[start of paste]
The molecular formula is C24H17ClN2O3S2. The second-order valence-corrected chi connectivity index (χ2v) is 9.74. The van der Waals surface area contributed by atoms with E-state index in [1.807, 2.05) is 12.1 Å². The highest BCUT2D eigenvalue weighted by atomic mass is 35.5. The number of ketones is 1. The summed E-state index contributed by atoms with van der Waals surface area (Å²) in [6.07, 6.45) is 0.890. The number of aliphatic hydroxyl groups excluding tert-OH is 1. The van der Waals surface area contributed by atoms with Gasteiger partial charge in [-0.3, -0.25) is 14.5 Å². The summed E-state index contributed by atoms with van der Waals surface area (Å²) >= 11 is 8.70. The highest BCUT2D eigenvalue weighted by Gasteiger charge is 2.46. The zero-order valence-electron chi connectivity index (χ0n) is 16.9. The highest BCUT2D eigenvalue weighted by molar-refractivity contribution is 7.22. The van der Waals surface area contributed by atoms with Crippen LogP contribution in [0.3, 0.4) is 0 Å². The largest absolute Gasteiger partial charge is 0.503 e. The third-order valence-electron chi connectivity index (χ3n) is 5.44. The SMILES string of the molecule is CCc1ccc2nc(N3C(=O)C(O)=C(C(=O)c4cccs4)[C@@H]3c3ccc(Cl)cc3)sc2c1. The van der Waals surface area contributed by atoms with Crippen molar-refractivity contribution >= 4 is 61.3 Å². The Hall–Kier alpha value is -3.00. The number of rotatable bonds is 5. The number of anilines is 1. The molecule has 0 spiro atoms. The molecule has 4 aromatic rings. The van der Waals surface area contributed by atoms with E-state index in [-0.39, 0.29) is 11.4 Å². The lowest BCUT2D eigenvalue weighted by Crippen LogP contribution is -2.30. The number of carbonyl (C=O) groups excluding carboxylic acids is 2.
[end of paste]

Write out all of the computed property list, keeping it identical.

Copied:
The molecular formula is C24H17ClN2O3S2. The second-order valence-corrected chi connectivity index (χ2v) is 9.74. The van der Waals surface area contributed by atoms with E-state index in [1.807, 2.05) is 12.1 Å². The highest BCUT2D eigenvalue weighted by atomic mass is 35.5. The number of ketones is 1. The summed E-state index contributed by atoms with van der Waals surface area (Å²) in [6.07, 6.45) is 0.890. The number of aliphatic hydroxyl groups excluding tert-OH is 1. The van der Waals surface area contributed by atoms with Gasteiger partial charge in [-0.3, -0.25) is 14.5 Å². The summed E-state index contributed by atoms with van der Waals surface area (Å²) >= 11 is 8.70. The highest BCUT2D eigenvalue weighted by Gasteiger charge is 2.46. The zero-order valence-electron chi connectivity index (χ0n) is 16.9. The highest BCUT2D eigenvalue weighted by molar-refractivity contribution is 7.22. The van der Waals surface area contributed by atoms with Crippen LogP contribution in [0.3, 0.4) is 0 Å². The largest absolute Gasteiger partial charge is 0.503 e. The third-order valence-electron chi connectivity index (χ3n) is 5.44. The SMILES string of the molecule is CCc1ccc2nc(N3C(=O)C(O)=C(C(=O)c4cccs4)[C@@H]3c3ccc(Cl)cc3)sc2c1. The van der Waals surface area contributed by atoms with Crippen molar-refractivity contribution >= 4 is 61.3 Å². The Hall–Kier alpha value is -3.00. The number of rotatable bonds is 5. The number of anilines is 1. The molecule has 0 spiro atoms. The molecule has 4 aromatic rings. The van der Waals surface area contributed by atoms with E-state index in [-0.39, 0.29) is 11.4 Å². The lowest BCUT2D eigenvalue weighted by Crippen LogP contribution is -2.30. The number of carbonyl (C=O) groups excluding carboxylic acids is 2.